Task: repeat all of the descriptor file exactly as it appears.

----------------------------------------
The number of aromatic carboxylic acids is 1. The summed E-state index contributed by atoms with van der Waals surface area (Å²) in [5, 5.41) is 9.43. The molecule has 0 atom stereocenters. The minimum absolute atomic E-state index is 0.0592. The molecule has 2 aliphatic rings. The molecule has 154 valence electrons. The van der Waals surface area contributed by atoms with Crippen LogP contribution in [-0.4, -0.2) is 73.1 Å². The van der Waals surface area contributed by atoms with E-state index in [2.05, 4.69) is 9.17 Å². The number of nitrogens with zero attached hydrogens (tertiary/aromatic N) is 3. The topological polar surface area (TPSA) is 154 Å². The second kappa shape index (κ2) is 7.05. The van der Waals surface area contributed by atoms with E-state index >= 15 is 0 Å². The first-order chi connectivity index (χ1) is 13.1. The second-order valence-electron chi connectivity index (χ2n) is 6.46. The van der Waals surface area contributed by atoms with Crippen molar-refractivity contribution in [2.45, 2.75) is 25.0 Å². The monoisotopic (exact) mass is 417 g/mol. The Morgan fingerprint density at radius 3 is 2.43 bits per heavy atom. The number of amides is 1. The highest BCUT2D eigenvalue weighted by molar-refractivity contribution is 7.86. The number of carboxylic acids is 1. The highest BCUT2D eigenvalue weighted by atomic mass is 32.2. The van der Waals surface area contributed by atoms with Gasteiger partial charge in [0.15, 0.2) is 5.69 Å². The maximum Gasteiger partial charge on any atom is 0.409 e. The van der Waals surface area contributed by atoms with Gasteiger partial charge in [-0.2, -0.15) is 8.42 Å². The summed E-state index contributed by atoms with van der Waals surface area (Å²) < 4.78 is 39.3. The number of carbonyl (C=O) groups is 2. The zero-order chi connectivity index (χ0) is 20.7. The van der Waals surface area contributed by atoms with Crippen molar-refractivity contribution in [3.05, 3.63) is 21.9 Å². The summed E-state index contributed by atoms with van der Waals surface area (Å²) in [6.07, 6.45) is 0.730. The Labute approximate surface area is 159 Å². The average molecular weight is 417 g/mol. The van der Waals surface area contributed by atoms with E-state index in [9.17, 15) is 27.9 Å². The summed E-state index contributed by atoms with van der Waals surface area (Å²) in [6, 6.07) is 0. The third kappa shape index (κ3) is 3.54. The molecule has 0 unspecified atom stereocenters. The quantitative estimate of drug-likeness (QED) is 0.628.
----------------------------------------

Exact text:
The number of aromatic carboxylic acids is 1. The summed E-state index contributed by atoms with van der Waals surface area (Å²) in [5, 5.41) is 9.43. The molecule has 0 atom stereocenters. The minimum absolute atomic E-state index is 0.0592. The molecule has 2 aliphatic rings. The molecule has 154 valence electrons. The van der Waals surface area contributed by atoms with Crippen LogP contribution in [-0.4, -0.2) is 73.1 Å². The van der Waals surface area contributed by atoms with E-state index in [2.05, 4.69) is 9.17 Å². The number of nitrogens with zero attached hydrogens (tertiary/aromatic N) is 3. The topological polar surface area (TPSA) is 154 Å². The second kappa shape index (κ2) is 7.05. The van der Waals surface area contributed by atoms with E-state index >= 15 is 0 Å². The first-order chi connectivity index (χ1) is 13.1. The second-order valence-electron chi connectivity index (χ2n) is 6.46. The van der Waals surface area contributed by atoms with Crippen molar-refractivity contribution in [2.45, 2.75) is 25.0 Å². The monoisotopic (exact) mass is 417 g/mol. The Morgan fingerprint density at radius 3 is 2.43 bits per heavy atom. The number of amides is 1. The highest BCUT2D eigenvalue weighted by molar-refractivity contribution is 7.86. The number of carboxylic acids is 1. The highest BCUT2D eigenvalue weighted by atomic mass is 32.2. The van der Waals surface area contributed by atoms with Gasteiger partial charge in [0.15, 0.2) is 5.69 Å². The maximum Gasteiger partial charge on any atom is 0.409 e. The van der Waals surface area contributed by atoms with Gasteiger partial charge in [-0.2, -0.15) is 8.42 Å². The summed E-state index contributed by atoms with van der Waals surface area (Å²) < 4.78 is 39.3. The number of carbonyl (C=O) groups is 2. The zero-order chi connectivity index (χ0) is 20.7. The van der Waals surface area contributed by atoms with Crippen molar-refractivity contribution in [3.05, 3.63) is 21.9 Å². The summed E-state index contributed by atoms with van der Waals surface area (Å²) in [6.07, 6.45) is 0.730. The Labute approximate surface area is 159 Å². The average molecular weight is 417 g/mol. The van der Waals surface area contributed by atoms with E-state index in [9.17, 15) is 27.9 Å². The summed E-state index contributed by atoms with van der Waals surface area (Å²) in [6, 6.07) is 0. The third kappa shape index (κ3) is 3.54. The molecule has 0 unspecified atom stereocenters. The quantitative estimate of drug-likeness (QED) is 0.628.